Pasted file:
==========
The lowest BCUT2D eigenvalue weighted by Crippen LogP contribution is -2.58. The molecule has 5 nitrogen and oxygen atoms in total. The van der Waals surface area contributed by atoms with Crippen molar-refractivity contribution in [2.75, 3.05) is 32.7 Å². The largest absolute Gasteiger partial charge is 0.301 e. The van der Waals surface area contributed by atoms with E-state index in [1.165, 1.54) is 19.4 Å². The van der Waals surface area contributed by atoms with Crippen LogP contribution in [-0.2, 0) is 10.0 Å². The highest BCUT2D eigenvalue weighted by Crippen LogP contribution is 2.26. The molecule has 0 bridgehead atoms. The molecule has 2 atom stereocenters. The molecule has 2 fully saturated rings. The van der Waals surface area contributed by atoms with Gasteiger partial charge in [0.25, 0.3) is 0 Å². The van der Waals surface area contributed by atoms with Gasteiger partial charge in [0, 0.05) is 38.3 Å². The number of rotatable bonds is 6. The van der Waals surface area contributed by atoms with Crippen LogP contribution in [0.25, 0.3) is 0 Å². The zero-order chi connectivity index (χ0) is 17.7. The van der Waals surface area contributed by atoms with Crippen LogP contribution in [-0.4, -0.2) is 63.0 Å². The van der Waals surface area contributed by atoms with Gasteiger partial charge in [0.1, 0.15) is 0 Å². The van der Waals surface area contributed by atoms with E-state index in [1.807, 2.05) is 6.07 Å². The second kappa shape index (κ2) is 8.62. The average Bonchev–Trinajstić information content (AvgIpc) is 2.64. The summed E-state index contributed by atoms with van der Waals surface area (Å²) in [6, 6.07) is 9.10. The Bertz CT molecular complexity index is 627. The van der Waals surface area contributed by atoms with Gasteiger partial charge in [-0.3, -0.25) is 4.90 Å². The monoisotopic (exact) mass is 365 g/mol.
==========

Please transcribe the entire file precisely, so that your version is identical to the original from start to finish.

The lowest BCUT2D eigenvalue weighted by Crippen LogP contribution is -2.58. The molecule has 5 nitrogen and oxygen atoms in total. The van der Waals surface area contributed by atoms with Crippen molar-refractivity contribution in [2.75, 3.05) is 32.7 Å². The largest absolute Gasteiger partial charge is 0.301 e. The van der Waals surface area contributed by atoms with E-state index in [1.165, 1.54) is 19.4 Å². The van der Waals surface area contributed by atoms with Crippen LogP contribution in [-0.2, 0) is 10.0 Å². The highest BCUT2D eigenvalue weighted by Crippen LogP contribution is 2.26. The molecule has 0 bridgehead atoms. The molecule has 2 atom stereocenters. The molecule has 2 fully saturated rings. The van der Waals surface area contributed by atoms with Gasteiger partial charge in [0.25, 0.3) is 0 Å². The van der Waals surface area contributed by atoms with Gasteiger partial charge in [0, 0.05) is 38.3 Å². The number of rotatable bonds is 6. The van der Waals surface area contributed by atoms with Crippen LogP contribution in [0.25, 0.3) is 0 Å². The zero-order chi connectivity index (χ0) is 17.7. The van der Waals surface area contributed by atoms with Crippen LogP contribution in [-0.4, -0.2) is 63.0 Å². The van der Waals surface area contributed by atoms with Gasteiger partial charge in [0.1, 0.15) is 0 Å². The van der Waals surface area contributed by atoms with E-state index in [1.807, 2.05) is 6.07 Å². The second kappa shape index (κ2) is 8.62. The average Bonchev–Trinajstić information content (AvgIpc) is 2.64. The summed E-state index contributed by atoms with van der Waals surface area (Å²) in [6, 6.07) is 9.10. The Bertz CT molecular complexity index is 627. The van der Waals surface area contributed by atoms with Gasteiger partial charge in [-0.3, -0.25) is 4.90 Å². The monoisotopic (exact) mass is 365 g/mol.